5 pass (17%)--2/5 for 20 yards
24 rush (83%) for 68 yards--2.8 ypc
Shotgun Formations--27 plays (41%) for 189 yards (7.0 ypp)
12 pass (44%)--5/12 for 92 yards 2 TD
15 rush (56%) for 97 yards 1 TD--6.5 ypc
Pistol Formations--5 plays (8%) for 15 yards (3.0 ypp)
1 pass (20%)--1/1 for 20 yards
4 rush (80%) for -5 yards--(-1.3) ypc
One Back Formations--5 plays (8%) for 6 yards (1.2 ypp)
5 rush (100%) for 6 yards--1.2 ypc
RUN TYPE BREAKDOWN--48 attempts
Counter/Trap--5 (10%) for 34 yards--6.8 ypc
Draw--1 (2%) for 3 yards--3.0 ypc
Lead Zone/Iso--14 (29%) for 57 yards--4.1 ypc
Option--3 (6%) for 6 yards 1 TD--2.0 ypc
Outside Zone--4 (8%) for 7 yards--1.8 ypc
Power--6 (13%) for 14 yards--2.3 ypc
QB run/scramble--13 (27%) for 36 yards--2.8 ypc
Sweep--2 (4%) for 9 yards--4.5 ypc
Other Stats of Note
~ 5 offensive penalties for 23 yards
~ Ohio State started on the Purdue side of the 50 twice--3 points (FG)
~ 2/2 in the Red Zone (2 TD)
~ 5 sacks and no turnovers
~ 30/66 plays took place on the Purdue side of the 50--(45%)
~ 26/66 plays went for no gain/loss--(39%)
~ 13/66 plays went for 10+ yards--(20%)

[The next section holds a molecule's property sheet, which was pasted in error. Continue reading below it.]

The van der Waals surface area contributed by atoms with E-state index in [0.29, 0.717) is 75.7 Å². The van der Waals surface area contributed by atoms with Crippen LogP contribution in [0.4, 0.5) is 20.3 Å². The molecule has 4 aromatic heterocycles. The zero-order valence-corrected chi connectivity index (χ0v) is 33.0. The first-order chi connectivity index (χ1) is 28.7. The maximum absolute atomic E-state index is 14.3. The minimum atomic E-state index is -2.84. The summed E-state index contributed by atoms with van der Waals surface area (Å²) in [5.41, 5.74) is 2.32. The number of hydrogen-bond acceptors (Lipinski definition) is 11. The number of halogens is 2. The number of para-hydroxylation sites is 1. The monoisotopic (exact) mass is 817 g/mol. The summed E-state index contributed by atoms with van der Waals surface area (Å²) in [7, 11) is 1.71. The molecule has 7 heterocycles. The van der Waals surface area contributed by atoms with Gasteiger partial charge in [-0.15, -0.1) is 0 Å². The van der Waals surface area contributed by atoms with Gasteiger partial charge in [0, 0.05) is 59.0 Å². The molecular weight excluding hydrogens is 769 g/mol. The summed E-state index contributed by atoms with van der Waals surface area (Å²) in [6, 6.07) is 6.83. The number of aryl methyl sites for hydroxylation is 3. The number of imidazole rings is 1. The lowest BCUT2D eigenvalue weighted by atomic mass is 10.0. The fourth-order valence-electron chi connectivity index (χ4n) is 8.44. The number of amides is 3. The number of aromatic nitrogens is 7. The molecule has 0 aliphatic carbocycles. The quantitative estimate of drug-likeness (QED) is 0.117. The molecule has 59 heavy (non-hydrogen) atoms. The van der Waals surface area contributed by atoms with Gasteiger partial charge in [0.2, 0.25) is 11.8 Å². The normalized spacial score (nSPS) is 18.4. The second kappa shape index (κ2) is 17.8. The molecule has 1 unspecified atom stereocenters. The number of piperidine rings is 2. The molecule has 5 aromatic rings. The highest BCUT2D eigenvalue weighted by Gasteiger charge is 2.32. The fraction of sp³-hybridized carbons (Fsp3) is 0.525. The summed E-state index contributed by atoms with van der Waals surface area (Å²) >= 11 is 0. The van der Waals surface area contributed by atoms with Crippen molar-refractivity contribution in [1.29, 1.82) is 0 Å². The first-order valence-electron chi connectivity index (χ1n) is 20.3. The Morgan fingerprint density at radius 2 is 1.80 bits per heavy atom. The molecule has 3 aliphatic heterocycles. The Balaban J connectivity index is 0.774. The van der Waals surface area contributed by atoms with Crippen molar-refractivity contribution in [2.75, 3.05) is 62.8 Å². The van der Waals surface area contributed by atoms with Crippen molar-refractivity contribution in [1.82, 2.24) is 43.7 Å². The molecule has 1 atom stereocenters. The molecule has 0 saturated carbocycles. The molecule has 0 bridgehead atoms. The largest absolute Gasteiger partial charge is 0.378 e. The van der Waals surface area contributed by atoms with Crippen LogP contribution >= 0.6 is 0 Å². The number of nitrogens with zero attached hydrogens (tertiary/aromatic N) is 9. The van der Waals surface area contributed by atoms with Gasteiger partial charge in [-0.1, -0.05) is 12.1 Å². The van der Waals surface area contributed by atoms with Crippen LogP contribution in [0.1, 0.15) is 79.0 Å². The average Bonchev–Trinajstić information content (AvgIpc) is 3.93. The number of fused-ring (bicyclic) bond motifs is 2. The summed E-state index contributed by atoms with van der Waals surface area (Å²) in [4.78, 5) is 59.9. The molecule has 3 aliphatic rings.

~ 6/14 drives went 3 and out--(43%)
~ Actual playcall breakdown with scrambles/sacks figured in--28 pass 38 rush
~ First Down plays of 3 yards or less--20/27 (74%)
To answer some questions you might have about where some things OSU did are characterized in the breakdown, I put the single wing plays under "Shotgun" formations. I can't bring myself to call what they're doing a "Wildcat" because that is way more imaginative than what the Buckeyes are doing. That involves at least a fake to a receiver in motion to help freeze defenders on the edge. The Buckeyes have run one play from it all season long, and that is just a simple Lead-Zone play. It's almost straight out of the 1940's and 50's, and is simply a way to run their base play with things a little more even in the box, taking the QB out of the equation and forcing the defense to defend one more man.